Secondary Market is the market everyone is talking about when they refer to the “stock market”. The New York Stock Exchange (NYSE), the NASDAQ, the S&P500 and all the other major exchanges around the world are part of the secondary market.
Essentially, the secondary market is where investors exchange previously issued securities among themselves without the involvement of the companies in question. For example, if you buy the Facebook shares today, you are purchasing the shares from another investor, not Facebook itself.
There are two special categories of the secondary markets: the auction secondary market and the dealer secondary market.
THE AUCTION MARKET
The auction secondary market can be summarized as a place where investors and institutions who wish to trade securities gather and announce the prices at which they are willing to buy (the bid price) and sell (the ask price).
Essentially, the theory behind the auction secondary market is that through these interactions, it efficiency prevails. This means that the convergence of buyers and sellers will bring out mutually agreeable prices. The New York Stock Exchange is an example of it.
THE DEALER MARKET
The dealer secondary market is different as it does not require the parties to converge. Instead, participants are connected through what is called electronic networks such as telephones, fax machines, or order-matching systems. The dealers, in this case, hold an inventory of the security, “make the market” and they earn profits through the spread between the prices at which they buy and sell securities.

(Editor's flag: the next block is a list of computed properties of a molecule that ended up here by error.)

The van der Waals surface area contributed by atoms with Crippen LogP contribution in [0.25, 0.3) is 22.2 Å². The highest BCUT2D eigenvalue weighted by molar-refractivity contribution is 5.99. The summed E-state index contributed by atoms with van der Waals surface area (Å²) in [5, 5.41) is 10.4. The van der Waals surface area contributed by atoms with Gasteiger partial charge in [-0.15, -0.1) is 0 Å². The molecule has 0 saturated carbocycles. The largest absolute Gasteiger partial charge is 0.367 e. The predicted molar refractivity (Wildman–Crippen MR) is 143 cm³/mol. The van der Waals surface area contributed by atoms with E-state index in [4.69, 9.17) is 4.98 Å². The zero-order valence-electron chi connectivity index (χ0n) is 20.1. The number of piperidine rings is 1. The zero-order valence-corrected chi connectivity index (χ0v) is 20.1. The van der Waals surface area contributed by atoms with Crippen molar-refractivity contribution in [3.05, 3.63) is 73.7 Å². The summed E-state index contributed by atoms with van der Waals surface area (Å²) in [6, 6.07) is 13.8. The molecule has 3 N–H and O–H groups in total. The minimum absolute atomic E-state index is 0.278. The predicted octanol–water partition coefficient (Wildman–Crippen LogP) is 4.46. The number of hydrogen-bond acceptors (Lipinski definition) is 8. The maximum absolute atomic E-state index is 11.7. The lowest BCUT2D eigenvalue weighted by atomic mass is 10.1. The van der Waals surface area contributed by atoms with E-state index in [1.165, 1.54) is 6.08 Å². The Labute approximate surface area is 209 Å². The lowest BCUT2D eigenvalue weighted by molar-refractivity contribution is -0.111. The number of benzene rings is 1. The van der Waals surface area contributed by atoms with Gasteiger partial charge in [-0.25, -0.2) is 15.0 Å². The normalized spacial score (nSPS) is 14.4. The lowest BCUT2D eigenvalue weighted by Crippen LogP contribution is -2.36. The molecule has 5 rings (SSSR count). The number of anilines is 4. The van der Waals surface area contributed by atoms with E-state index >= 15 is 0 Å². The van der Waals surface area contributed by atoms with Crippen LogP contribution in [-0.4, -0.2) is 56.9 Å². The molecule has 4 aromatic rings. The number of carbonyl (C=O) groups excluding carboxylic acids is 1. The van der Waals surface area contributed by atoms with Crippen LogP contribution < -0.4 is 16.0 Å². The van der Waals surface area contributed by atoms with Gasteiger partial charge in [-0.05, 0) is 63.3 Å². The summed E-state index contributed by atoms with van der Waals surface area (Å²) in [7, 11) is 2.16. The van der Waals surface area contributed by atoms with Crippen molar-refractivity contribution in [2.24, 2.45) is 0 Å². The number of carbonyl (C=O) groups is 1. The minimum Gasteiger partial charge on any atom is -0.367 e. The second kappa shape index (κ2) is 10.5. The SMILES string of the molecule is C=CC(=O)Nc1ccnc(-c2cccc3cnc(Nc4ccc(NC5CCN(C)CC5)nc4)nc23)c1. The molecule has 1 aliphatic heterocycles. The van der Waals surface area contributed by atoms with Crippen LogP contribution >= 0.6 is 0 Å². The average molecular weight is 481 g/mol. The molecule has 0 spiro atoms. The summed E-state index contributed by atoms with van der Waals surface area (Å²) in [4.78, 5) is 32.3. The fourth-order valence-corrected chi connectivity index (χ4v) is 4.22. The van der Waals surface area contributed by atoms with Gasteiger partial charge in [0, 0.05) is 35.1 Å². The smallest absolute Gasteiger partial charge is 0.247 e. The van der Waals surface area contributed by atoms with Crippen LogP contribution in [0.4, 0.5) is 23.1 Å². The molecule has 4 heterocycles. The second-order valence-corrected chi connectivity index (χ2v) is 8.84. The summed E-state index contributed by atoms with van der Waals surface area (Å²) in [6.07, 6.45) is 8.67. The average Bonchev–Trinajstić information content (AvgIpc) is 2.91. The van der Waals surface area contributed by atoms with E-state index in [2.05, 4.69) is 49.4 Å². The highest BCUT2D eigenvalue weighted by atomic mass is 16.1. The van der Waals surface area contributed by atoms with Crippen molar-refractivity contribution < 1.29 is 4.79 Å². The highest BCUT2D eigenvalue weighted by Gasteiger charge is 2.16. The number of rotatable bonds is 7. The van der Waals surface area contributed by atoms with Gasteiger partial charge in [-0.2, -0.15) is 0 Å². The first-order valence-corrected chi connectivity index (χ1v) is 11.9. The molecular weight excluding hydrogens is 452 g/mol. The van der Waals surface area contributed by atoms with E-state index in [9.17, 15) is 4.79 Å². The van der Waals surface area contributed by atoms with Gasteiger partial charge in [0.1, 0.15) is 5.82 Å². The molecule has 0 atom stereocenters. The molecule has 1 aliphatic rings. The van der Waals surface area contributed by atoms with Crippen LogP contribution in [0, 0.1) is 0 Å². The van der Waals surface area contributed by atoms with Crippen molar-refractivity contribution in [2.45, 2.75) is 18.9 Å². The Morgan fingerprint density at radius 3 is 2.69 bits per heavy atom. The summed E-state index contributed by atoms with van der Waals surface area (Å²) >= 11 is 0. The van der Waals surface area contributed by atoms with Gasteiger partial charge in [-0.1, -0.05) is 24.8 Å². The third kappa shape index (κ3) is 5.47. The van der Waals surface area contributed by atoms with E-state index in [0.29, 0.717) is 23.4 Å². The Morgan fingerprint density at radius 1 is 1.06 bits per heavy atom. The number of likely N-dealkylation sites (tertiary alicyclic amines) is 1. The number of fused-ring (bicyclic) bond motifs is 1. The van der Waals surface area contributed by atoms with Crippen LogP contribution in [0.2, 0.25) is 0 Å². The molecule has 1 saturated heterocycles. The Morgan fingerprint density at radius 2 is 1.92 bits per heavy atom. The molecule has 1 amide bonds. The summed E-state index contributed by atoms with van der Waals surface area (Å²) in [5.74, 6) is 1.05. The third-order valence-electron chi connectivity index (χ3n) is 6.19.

The NASDAQ is an example of a dealer secondary market. Here, the dealers set generally firm bid and ask prices. Theoretically, the competition between dealers provides the best possible price for investors.
The last kind of secondary market you hear about often is the Over-The-Counter (OTC). The term originally referred to the off-Wall Street trading that exploded during the bull market of the 1920s, where shares were sold “over-the-counter” in stock shops and were not listed on a share exchange. However, over time the meaning of OTC began to change, first with the creation of the NASDAQ by the National Association of Securities Dealers (NASD) which sought to improve regulations on shares that were trading over-the-counter while bringing liquidity to companies. Now that the NASDAQ has evolved into primarily a major exchange and dealer market, it technically remains an OTC, but it does not trade unlisted securities.
Presently, “over-the-counter” still refers to shares that are not trading on a stock exchange but rather on either the Over-The-Counter Bulletin Board (OTCBB) or the pink sheets. These networks of brokers usually describe themselves as providers of pricing information for securities. These companies have fewer regulations to comply with than stocks that trade shares on a stock exchange. Generally, securities that trade OTC are penny stocks, companies with stock prices less than $1, or are from very small companies.